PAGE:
Goto Chockstone Home

  Guide
  Gallery
  Tech Tips
  Articles
  Reviews
  Dictionary
  Links
  Forum
  Search
  About

      Sponsored By
      ROCK
   HARDWARE

  Shop
FREIGHT FREE
in Australia

Black Diamond: 10mm DYNEX: 60cm (24") Runner. (Open round sling) Great for making "extender" quick-draws. IMO   $10.00
28% Off

Chockstone Photography Australian Landscape Photography by Michael Boniwell
Australian Landscape Prints





Chockstone Forum - General Discussion

General Climbing Discussion

Poll Option Votes Graph
Yes, Freeclimbing roped-lead-soloing 6
10% 
Yes, Aidclimbing roped-lead-soloing 6
10% 
Yes, Freeclimbing top-rope soloing 20
33% 
Yes, Aidclimbing top-rope soloing 1
2% 
Yes, all of the above 9
15% 
Yes, Lead free climbing soloing (nil rope). 9
15% 
Yes, Aid Lead soloing (nil rope). 1
2% 
No way JosÍ! 9
15% 

 Page 1 of 3. Messages 1 to 20 | 21 to 40 | 41 to 49
Author
Roped Soloing - Who Does It? (for OP)

climbau
18/01/2008
5:40:12 PM
Organ Pipe wrote;
>I'd be keen to get an idea of how many Chocky members have tried roped solo aid, or roped solo lead climbing before?
>Or even if you don't lead solo, for example if you sometimes hit the crag solo, with a pre placed line from top to bottom, and use a shunt or similar???


Do you participate in roped soloing?
Please choose your most frequent option.
prb
18/01/2008
6:04:37 PM
It's TR (Petzl Ascender) and lead (Rock Exotica Soloist) freeclimbing roped soloing for me.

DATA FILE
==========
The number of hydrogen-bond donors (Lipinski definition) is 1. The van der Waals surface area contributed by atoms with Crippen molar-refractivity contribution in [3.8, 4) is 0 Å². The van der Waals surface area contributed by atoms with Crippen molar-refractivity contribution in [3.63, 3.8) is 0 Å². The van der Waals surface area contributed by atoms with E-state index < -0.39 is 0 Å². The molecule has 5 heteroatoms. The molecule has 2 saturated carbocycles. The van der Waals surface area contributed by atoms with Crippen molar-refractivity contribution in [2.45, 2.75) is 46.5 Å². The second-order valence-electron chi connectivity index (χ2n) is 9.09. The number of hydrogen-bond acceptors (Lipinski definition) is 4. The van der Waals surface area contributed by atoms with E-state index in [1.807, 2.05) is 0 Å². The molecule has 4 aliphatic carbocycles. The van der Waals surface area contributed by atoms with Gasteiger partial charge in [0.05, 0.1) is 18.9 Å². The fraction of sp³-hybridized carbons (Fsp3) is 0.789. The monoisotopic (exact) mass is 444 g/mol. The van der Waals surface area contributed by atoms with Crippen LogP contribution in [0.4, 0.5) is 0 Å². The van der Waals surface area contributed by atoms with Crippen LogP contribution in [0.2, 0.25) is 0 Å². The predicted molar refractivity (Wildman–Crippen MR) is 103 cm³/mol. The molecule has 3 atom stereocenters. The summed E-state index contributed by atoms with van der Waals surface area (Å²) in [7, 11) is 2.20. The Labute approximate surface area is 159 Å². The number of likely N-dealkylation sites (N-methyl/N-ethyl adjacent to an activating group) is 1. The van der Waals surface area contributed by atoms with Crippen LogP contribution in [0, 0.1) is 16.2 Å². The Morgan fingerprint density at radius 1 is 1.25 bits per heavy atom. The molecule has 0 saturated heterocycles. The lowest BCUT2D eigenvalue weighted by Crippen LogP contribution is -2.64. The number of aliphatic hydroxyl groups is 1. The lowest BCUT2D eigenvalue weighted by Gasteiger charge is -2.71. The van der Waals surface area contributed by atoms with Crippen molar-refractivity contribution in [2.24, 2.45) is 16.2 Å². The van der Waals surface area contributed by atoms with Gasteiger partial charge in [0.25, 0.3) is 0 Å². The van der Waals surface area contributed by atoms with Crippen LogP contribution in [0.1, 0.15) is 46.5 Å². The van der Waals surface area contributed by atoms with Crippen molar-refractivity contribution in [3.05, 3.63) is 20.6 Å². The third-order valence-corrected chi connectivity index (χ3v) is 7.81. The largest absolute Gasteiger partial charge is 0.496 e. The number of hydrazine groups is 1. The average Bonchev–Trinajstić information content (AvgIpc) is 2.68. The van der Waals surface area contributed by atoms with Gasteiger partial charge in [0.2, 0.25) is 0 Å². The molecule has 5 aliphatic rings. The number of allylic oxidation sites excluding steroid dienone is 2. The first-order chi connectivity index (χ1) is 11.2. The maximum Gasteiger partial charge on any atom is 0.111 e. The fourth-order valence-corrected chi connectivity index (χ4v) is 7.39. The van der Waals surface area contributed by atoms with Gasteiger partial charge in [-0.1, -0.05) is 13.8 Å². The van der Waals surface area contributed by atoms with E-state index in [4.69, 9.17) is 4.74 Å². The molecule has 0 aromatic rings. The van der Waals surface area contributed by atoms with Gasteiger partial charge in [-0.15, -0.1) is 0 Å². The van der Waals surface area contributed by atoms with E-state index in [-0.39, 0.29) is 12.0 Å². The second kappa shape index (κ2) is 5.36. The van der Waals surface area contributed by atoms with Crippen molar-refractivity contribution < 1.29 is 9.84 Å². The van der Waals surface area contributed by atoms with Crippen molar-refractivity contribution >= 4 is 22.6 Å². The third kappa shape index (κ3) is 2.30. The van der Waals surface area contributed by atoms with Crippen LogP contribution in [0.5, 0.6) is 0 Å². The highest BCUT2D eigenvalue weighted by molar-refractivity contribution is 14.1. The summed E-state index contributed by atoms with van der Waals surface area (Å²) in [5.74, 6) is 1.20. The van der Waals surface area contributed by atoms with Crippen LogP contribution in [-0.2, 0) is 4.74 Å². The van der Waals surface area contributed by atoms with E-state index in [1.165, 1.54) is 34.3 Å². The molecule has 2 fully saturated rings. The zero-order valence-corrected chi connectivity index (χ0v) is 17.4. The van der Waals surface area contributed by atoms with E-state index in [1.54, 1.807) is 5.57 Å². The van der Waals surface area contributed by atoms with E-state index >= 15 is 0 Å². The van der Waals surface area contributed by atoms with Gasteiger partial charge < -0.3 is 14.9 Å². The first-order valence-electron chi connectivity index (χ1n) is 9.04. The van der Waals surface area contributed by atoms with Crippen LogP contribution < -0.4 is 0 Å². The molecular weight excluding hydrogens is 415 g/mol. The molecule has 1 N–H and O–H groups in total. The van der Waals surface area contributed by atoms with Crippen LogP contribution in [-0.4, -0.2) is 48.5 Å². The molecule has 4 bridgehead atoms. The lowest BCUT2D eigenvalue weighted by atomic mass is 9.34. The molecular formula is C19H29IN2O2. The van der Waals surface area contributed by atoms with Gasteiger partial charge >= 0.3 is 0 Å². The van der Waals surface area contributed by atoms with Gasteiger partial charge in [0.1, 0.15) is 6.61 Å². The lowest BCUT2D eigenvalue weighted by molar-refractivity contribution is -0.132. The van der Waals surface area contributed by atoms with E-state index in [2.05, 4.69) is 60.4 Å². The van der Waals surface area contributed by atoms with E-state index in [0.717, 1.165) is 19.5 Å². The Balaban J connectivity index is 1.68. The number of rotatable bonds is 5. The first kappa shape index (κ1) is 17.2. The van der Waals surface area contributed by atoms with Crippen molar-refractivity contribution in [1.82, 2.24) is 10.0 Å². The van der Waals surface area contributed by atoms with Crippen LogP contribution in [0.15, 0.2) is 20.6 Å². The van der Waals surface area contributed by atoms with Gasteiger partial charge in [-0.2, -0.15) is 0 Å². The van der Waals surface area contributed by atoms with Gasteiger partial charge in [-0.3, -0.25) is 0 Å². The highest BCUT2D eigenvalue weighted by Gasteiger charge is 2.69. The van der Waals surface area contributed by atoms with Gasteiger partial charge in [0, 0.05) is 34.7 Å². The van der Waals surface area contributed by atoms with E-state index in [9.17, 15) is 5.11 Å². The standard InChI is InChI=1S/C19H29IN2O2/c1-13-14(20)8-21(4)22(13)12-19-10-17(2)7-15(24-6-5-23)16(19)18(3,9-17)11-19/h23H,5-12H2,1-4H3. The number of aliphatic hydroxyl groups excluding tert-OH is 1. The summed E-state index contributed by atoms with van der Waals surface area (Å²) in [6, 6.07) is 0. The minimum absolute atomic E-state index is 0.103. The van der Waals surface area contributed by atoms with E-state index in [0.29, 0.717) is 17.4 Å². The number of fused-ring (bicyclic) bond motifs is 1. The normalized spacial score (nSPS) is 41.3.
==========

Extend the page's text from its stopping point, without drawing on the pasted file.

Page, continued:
pbt
18/01/2008
6:35:07 PM
If you go to:

http://en.petzl.com/ProduitsServices/B17%20ASCENSION%20B17502-F1_1.pdf

then page 3 diagram 6, you will see the Petzl recommended way to solo with a top rope.

The Petzl Shunt is not recommended for self belay when soloing as if you grab it when you fall you can
cause it to slip.
Lee C
18/01/2008
6:40:13 PM
Mini traxion is really good on a fixed line from above, after a couple of meters the rope doesnb't need
weighting.
A modified gri gri seems pretty good on lead...

muki
18/01/2008
6:44:51 PM
Some of the options are just weird ! top rope lead aid?, lead free climbing un roped (solo), lead aid un
roped, I can think of deans Yosemite solo where he aided on gear through the 5-11a sections but that's
about it.
Maybe as choices just have: Solo Aid, rope solo, Top rope Solo.
Personally I just "rope solo", that's free climbing with a rope and no belayer, but if it gets super hard then
I switch to "solo Aid " that's aid climbing with a rope and no belayer.
My favourite will always be climbing with a rope and belayer! BP

IdratherbeclimbingM9
18/01/2008
7:02:08 PM
On 18/01/2008 bomber pro wrote:
>Some of the options are just weird
(snip)
Yeah, I noticed that but it seems a mod has had a go at cleaning them up. Maybe the 'F5' refresh button will help?